Poetry Explorer- Classic Contemporary Poetry, THE MIDDLEBURY, VERMOUNT, FAIR, by DANIEL LEAVENS CADY



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THE MIDDLEBURY, VERMOUNT, FAIR, by             Poet's Biography
First Line: When thirteen teams go past your door
Last Line: Wound up the merry fair.
Subject(s): Festivals; Middlebury College; Vermont; Fairs; Pageants


WHEN thirteen teams go past your door,
A-followed up by fourteen more
And one or two to spare;
All heading towards the County seat,
With something in behind to eat,
You know them teams are bound to meet
At Middlebury Fair.

Yes; that's the way the crowd convened
Before the world was gasolined,
And if you'd cast an eye
At noon behind the Floral Hall,
You'd seen 'em eating, one and all,
A-hunks of cheese that wasn't small
And pie that sure was pie.

The Monktoners appeared in flocks,
The Orwellites in solid blocks,
And every place you went,
You met right up with folks you knew,
"The world" was there and happy, too,
From rich old coots to Hare-lipped Lew
That wasn't wuth a cent.

By noon the litter scattered 'round
Would make you s'pose the solid ground
Was formed of peanut peel;
The pedlars talked no end of chaff,
The "grease-spot-man" made millions laugh,
The one-eyed, two-tailed Weybridge calf
Made lots of wimmen squeal.

The sight our fambly liked the best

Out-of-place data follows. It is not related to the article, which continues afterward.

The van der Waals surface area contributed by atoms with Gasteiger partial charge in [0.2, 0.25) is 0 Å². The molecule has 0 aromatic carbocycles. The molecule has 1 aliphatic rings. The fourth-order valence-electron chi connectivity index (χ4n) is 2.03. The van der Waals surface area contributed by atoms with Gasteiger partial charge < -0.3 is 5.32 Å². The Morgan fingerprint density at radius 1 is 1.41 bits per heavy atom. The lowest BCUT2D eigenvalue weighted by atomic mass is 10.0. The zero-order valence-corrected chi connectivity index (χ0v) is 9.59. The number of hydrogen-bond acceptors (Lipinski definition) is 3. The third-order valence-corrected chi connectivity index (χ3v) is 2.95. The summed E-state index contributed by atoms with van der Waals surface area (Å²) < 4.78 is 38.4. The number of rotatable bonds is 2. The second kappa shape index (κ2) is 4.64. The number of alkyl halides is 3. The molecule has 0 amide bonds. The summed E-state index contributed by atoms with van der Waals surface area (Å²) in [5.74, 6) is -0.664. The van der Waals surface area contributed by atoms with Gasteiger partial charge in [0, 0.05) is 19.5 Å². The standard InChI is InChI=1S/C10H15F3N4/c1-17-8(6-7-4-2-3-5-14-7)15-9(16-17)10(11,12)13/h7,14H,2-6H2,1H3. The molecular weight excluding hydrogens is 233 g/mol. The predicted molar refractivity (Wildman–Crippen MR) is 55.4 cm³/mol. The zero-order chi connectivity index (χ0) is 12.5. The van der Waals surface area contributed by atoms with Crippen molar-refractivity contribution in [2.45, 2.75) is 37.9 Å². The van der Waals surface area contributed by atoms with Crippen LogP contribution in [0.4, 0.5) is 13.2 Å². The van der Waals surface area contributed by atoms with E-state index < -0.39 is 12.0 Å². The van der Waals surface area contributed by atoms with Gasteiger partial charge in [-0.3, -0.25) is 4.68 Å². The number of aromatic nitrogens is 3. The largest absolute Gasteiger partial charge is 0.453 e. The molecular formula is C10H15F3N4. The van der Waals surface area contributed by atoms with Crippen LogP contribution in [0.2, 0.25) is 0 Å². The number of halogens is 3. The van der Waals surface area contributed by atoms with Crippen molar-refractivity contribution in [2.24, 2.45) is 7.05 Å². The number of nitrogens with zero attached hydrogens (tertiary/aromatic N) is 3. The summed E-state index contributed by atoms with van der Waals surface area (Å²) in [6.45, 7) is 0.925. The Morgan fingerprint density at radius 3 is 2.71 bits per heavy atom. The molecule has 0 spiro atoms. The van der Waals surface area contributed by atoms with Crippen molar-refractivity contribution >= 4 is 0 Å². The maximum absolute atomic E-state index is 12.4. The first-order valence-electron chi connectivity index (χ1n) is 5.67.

Was what they called the "cattle test;"
It made your heart-throbs pause
To hear a great long whiplash crack,
And see them oxen take up slack,
And haul a mountain fort and back
And leave it where it was.

But when they rung the trotting gong
That crowd become a "surging throng,"
And bolted towards the track;
They left each cage and coop and pen,
They cut the Shropshire-Dorset men,
Good bye to blooded hog and hen—
You couldn't hold 'em back.

My! how they watched the different heats,
And stood a-top the buggy seats
And almost come to blows;
One feller climbed the quarter pole,
And once a deacon flashed a roll,
And Uncle had his lap-robe stole
Right underneath his nose.

But going home—Je-hosh-a-phat!
You never saw a race like that,
Each hoss and every mare
Picked up their everlasting heels,
And dust and sass and scraping wheels,
And numerous spill-outs, cuts and keels
Wound up the Merry Fair.





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